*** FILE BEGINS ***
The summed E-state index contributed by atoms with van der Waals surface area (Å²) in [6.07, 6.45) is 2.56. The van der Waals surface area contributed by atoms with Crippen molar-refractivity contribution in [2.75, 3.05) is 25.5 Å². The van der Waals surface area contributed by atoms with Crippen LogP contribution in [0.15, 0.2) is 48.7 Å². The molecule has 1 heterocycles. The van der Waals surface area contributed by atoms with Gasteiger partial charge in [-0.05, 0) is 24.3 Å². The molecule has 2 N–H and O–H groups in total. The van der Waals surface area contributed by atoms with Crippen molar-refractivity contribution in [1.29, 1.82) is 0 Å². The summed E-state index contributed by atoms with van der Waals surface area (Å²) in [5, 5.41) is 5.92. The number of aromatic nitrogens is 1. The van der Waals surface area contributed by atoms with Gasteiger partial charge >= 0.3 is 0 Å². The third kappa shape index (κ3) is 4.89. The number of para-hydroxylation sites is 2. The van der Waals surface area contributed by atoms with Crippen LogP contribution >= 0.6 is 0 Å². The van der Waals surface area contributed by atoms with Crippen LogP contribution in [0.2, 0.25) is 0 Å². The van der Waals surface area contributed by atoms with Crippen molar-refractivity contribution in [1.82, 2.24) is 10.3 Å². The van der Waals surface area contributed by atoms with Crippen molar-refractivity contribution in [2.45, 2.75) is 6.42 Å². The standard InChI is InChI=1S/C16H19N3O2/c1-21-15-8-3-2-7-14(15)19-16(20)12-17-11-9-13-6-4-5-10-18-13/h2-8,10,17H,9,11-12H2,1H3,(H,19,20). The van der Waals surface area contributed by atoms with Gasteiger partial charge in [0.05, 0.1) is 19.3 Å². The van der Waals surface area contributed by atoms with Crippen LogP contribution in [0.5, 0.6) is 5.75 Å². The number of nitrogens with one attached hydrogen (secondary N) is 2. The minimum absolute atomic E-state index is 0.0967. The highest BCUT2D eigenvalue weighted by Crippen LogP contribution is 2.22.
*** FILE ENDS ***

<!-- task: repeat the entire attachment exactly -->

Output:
The summed E-state index contributed by atoms with van der Waals surface area (Å²) in [6.07, 6.45) is 2.56. The van der Waals surface area contributed by atoms with Crippen molar-refractivity contribution in [2.75, 3.05) is 25.5 Å². The van der Waals surface area contributed by atoms with Crippen LogP contribution in [0.15, 0.2) is 48.7 Å². The molecule has 1 heterocycles. The van der Waals surface area contributed by atoms with Gasteiger partial charge in [-0.05, 0) is 24.3 Å². The molecule has 2 N–H and O–H groups in total. The van der Waals surface area contributed by atoms with Crippen molar-refractivity contribution in [1.29, 1.82) is 0 Å². The summed E-state index contributed by atoms with van der Waals surface area (Å²) in [5, 5.41) is 5.92. The number of aromatic nitrogens is 1. The van der Waals surface area contributed by atoms with Gasteiger partial charge >= 0.3 is 0 Å². The third kappa shape index (κ3) is 4.89. The number of para-hydroxylation sites is 2. The van der Waals surface area contributed by atoms with Crippen LogP contribution >= 0.6 is 0 Å². The van der Waals surface area contributed by atoms with Crippen LogP contribution in [0.2, 0.25) is 0 Å². The van der Waals surface area contributed by atoms with Crippen molar-refractivity contribution in [1.82, 2.24) is 10.3 Å². The van der Waals surface area contributed by atoms with Crippen molar-refractivity contribution in [2.45, 2.75) is 6.42 Å². The standard InChI is InChI=1S/C16H19N3O2/c1-21-15-8-3-2-7-14(15)19-16(20)12-17-11-9-13-6-4-5-10-18-13/h2-8,10,17H,9,11-12H2,1H3,(H,19,20). The van der Waals surface area contributed by atoms with Gasteiger partial charge in [0.05, 0.1) is 19.3 Å². The van der Waals surface area contributed by atoms with Crippen LogP contribution in [0.5, 0.6) is 5.75 Å². The number of nitrogens with one attached hydrogen (secondary N) is 2. The minimum absolute atomic E-state index is 0.0967. The highest BCUT2D eigenvalue weighted by Crippen LogP contribution is 2.22.